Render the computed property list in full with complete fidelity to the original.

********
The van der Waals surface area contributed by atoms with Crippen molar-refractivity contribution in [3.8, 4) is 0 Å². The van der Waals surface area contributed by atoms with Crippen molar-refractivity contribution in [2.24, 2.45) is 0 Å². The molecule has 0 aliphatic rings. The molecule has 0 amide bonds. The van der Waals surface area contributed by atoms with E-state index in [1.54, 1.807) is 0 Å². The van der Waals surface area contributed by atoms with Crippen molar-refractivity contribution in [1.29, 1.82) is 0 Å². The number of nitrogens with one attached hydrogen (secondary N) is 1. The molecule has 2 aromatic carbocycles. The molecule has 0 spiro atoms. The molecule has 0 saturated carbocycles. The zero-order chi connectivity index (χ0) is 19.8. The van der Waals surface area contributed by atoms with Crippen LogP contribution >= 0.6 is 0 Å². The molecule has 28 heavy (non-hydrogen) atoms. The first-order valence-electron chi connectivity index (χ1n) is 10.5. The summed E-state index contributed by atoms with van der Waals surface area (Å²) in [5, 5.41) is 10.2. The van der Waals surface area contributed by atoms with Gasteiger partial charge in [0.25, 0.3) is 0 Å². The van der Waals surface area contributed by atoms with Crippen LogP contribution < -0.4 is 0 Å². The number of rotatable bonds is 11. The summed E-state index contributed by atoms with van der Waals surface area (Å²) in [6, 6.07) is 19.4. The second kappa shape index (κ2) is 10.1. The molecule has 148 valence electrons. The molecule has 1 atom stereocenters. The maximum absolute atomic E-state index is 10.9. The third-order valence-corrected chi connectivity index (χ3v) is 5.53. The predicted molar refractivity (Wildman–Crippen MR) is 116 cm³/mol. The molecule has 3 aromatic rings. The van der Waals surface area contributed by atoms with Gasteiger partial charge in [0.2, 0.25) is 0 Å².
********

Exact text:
The van der Waals surface area contributed by atoms with Crippen molar-refractivity contribution in [3.8, 4) is 0 Å². The van der Waals surface area contributed by atoms with Crippen molar-refractivity contribution in [2.24, 2.45) is 0 Å². The molecule has 0 aliphatic rings. The molecule has 0 amide bonds. The van der Waals surface area contributed by atoms with E-state index in [1.54, 1.807) is 0 Å². The van der Waals surface area contributed by atoms with Crippen molar-refractivity contribution in [1.29, 1.82) is 0 Å². The number of nitrogens with one attached hydrogen (secondary N) is 1. The molecule has 2 aromatic carbocycles. The molecule has 0 spiro atoms. The molecule has 0 saturated carbocycles. The zero-order chi connectivity index (χ0) is 19.8. The van der Waals surface area contributed by atoms with Crippen LogP contribution >= 0.6 is 0 Å². The molecule has 28 heavy (non-hydrogen) atoms. The first-order valence-electron chi connectivity index (χ1n) is 10.5. The summed E-state index contributed by atoms with van der Waals surface area (Å²) in [5, 5.41) is 10.2. The van der Waals surface area contributed by atoms with Gasteiger partial charge in [0.25, 0.3) is 0 Å². The van der Waals surface area contributed by atoms with Crippen LogP contribution < -0.4 is 0 Å². The number of rotatable bonds is 11. The summed E-state index contributed by atoms with van der Waals surface area (Å²) in [6, 6.07) is 19.4. The second kappa shape index (κ2) is 10.1. The molecule has 148 valence electrons. The molecule has 1 atom stereocenters. The maximum absolute atomic E-state index is 10.9. The third-order valence-corrected chi connectivity index (χ3v) is 5.53. The predicted molar refractivity (Wildman–Crippen MR) is 116 cm³/mol. The molecule has 3 aromatic rings. The van der Waals surface area contributed by atoms with Gasteiger partial charge in [0.2, 0.25) is 0 Å².